Alice spoke again: “I know what I would do if I were you. I’d carry them just as straight to Sammy Black as I could walk.”
“Yes, of course you would,” Tom answered, “and be a ninny in the bargain. Girls have got no sense. That is not the way that men do business.”
“If you don’t carry them back,” said Alice, roused by his thrust, “I’ll tell pa—that’s what I’ll do—and he will make you do it, and whip you, besides.”
But Tom was not intimidated by the thrust. “Just tell him, if you want to,” he said. “I don’t care if you do. He will only laugh at you.”
Tom was thinking of the way he had laughed with his father the night before, and was not he equally as smart? He had only done as his father did.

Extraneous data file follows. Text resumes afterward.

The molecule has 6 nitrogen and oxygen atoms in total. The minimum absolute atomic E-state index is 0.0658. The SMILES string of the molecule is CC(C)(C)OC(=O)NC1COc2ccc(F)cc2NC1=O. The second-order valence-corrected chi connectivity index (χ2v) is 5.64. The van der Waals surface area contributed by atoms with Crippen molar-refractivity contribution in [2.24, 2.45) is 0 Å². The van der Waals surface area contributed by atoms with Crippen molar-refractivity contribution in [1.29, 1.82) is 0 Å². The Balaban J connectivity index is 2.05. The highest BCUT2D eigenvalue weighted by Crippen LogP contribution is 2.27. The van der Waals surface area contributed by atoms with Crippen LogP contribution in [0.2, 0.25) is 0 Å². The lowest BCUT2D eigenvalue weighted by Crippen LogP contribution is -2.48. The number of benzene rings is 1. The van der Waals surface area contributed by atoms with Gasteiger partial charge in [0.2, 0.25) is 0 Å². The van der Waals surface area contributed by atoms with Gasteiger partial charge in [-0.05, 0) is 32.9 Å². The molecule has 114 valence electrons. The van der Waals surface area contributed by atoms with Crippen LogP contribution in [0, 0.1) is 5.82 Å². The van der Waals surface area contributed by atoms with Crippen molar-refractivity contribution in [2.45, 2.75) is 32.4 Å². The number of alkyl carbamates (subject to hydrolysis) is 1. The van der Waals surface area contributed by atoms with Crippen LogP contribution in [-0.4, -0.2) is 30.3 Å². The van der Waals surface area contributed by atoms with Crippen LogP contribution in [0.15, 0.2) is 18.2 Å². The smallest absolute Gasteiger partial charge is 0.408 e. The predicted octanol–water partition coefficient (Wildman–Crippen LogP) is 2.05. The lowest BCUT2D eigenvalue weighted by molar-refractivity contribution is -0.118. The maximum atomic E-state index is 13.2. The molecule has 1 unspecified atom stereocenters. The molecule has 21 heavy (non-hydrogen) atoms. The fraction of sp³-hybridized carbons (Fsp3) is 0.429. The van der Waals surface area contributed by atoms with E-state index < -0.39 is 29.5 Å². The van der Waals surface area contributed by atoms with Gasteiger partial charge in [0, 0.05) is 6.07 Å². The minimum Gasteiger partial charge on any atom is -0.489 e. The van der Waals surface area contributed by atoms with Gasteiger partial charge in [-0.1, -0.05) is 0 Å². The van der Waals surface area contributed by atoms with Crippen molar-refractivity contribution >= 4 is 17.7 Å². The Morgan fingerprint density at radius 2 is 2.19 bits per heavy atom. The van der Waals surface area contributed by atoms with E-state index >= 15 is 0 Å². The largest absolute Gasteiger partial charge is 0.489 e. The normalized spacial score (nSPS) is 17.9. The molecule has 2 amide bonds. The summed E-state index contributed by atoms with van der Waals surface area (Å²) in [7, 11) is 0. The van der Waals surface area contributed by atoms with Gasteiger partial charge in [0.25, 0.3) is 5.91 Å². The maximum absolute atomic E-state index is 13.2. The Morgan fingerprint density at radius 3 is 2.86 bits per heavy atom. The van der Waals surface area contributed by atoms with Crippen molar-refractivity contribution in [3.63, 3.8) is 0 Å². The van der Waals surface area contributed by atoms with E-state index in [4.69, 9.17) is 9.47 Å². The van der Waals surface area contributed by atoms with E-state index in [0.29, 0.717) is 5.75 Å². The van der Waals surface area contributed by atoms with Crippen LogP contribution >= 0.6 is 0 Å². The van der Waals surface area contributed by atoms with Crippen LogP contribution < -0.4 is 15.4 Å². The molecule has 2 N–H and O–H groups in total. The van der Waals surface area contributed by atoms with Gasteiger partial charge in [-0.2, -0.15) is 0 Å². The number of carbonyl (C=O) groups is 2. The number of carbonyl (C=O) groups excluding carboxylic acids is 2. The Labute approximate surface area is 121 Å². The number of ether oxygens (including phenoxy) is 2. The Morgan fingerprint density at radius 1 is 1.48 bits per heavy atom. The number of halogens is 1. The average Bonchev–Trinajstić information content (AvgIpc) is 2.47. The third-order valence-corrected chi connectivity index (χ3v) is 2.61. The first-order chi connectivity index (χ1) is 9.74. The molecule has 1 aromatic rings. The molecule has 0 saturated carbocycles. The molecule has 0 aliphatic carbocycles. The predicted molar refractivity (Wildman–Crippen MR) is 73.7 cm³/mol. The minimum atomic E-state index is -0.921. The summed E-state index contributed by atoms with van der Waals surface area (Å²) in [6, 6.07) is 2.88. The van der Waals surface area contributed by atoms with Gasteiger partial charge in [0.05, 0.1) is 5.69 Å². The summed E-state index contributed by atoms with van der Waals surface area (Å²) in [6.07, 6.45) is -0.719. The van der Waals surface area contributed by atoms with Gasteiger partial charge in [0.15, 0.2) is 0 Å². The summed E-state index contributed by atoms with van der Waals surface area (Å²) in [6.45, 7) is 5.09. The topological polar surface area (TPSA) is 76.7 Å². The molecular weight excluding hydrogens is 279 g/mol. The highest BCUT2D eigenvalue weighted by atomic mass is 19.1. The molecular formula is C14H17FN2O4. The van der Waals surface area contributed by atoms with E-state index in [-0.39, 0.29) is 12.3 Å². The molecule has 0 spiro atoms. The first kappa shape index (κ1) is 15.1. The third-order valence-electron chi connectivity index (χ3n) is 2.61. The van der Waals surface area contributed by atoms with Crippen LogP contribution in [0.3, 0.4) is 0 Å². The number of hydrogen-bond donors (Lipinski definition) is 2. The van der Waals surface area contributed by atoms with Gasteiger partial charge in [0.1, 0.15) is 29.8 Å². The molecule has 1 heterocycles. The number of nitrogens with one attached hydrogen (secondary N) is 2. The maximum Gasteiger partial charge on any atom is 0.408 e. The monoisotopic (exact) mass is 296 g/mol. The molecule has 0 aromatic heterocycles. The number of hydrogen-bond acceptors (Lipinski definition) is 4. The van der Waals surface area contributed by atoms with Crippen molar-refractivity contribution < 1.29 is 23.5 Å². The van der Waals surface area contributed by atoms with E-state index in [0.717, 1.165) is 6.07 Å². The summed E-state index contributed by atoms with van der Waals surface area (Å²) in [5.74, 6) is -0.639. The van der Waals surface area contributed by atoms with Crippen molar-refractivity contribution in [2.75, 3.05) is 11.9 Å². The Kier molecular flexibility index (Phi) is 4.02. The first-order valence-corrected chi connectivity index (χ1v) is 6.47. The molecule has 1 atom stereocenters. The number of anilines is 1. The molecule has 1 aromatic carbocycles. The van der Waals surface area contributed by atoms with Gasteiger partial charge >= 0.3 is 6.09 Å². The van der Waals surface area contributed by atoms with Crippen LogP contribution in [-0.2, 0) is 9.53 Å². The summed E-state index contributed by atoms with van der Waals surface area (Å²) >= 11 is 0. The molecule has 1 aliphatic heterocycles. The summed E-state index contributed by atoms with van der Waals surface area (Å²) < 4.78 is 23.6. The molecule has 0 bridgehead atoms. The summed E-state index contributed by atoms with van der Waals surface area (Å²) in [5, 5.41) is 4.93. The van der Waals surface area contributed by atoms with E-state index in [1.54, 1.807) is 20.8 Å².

The voice of Mrs. Jackson was heard from the back yard, calling Alice; thereupon the dispute ended and Alice hastened away. Tom put up his marbles and sauntered out to the barn, not dreaming that his father had heard their conversation.
Mr. Jackson was silent and grave that night—so much so that the children were rather awed, and the marble scrape was not mentioned.
The next morning was Saturday, and after breakfast Mr. Jackson told Tom to catch out old Ball and saddle him.
Then Tom had a great surprise, for his father said: “I do not feel very well to-day, and I want you to ride over to Mr. Timmons’ store and take back this dollar which he gave me by mistake. Tell him that I counted it all over, and, if he will do the same, he will see that I am right.”
Tom turned white, and then red. “I thought you were going to keep it,” he said.